Chicago teen headed to college inspires others: 'Not an easy road, but worthwhile'

Growing up in some of Chicago’s tougher neighborhoods presents a very big challenge to young people who want more for their lives than the gangs and drug dealing they often see all around them.

But on Tuesday night, more than 300 youngsters were honored as part of the Chicago Scholars program.

“Back in 8th grade when I wasn’t even planning on doing much with my life, didn’t have that good of grades, I used to skip school a lot,” said 18-year-old Christopher Wilson.

He grew up in the South Austin neighborhood on Chicago’s West Side.

“Kids got beaten up on the corner, people got shot on the corner,” Wilson said.

He also had a man pull a gun on him in the alley behind his house during his sophomore year.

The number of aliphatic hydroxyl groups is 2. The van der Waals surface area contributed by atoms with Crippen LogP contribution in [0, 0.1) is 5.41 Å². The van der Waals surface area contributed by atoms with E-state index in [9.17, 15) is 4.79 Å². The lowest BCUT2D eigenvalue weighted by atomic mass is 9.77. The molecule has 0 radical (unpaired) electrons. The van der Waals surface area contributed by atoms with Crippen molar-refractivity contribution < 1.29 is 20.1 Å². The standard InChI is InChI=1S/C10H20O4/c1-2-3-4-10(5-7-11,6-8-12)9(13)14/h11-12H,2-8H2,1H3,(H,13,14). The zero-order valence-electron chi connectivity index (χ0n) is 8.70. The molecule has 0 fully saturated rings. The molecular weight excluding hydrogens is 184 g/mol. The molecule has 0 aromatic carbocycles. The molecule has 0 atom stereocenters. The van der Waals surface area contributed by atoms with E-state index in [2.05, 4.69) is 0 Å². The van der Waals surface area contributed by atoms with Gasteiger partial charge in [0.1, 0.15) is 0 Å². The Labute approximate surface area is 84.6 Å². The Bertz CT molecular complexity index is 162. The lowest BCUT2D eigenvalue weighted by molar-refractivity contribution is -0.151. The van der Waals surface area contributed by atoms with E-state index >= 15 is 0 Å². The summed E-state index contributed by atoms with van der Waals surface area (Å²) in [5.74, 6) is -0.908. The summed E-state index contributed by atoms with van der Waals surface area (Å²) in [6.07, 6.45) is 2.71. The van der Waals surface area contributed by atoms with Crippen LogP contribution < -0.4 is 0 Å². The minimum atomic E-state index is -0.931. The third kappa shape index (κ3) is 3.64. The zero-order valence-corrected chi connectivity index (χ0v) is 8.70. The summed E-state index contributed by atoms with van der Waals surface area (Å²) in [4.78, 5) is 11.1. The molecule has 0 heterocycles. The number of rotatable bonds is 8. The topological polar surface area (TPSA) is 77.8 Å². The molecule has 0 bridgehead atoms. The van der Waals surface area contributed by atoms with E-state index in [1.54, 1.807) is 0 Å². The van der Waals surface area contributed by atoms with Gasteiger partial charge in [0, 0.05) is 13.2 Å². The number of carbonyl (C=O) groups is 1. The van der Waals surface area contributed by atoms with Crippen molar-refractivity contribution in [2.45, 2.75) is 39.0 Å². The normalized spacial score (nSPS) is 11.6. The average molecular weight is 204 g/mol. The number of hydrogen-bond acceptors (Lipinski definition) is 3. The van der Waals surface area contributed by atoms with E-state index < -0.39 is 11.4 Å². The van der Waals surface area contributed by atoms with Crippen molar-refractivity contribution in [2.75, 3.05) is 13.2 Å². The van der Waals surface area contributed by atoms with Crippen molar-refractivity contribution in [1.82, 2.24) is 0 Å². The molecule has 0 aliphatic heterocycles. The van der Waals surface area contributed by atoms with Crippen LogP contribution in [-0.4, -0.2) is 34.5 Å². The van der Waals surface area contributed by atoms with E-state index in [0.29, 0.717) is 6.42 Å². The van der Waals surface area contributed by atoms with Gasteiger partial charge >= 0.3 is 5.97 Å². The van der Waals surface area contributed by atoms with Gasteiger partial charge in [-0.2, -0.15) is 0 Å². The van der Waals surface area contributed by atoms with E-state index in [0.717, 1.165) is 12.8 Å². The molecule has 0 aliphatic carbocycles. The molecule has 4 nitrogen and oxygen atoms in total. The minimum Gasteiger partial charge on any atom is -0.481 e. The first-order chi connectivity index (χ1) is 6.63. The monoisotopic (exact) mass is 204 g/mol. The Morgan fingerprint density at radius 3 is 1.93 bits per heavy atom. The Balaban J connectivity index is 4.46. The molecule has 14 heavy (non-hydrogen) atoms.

“When he pulled it out I just reacted, it was just a reaction, I ran straight up to him and grabbed the gun while he had it up here,” Wilson recalled.

By the time he started high school at Von Steuben Metropolitan Science Academy, things were turning around.

“All of that kind of shifted my idea of not being just another statistic out here on the West Side and wanting to do better for myself and my family,” he said.

In the Grand Ballroom on Navy Pier, Wilson and  the other Chicago Scholars, all from disadvantaged neighborhoods, many first generation college students, were recognized as they prepare for college next year.

“We selected you because you are a leader and we believe that  you have the power to create positive change wherever you are,” said Dominique Jordan Turner, President & CEO of Chicago Scholars.

This fall, Wilson will attend the University of Wisconsin on a full ride. He plans to study computer science and become a software engineer or an IT manager.

His advice to those who see no hope in their neighborhood is simple:

“My biggest advice is step into the ring with both gloves up and know that you’re going to have to pull out some deep inner will if you want to make a change in your life. It’s not an easy road, but it’s worthwhile,” Wilson said.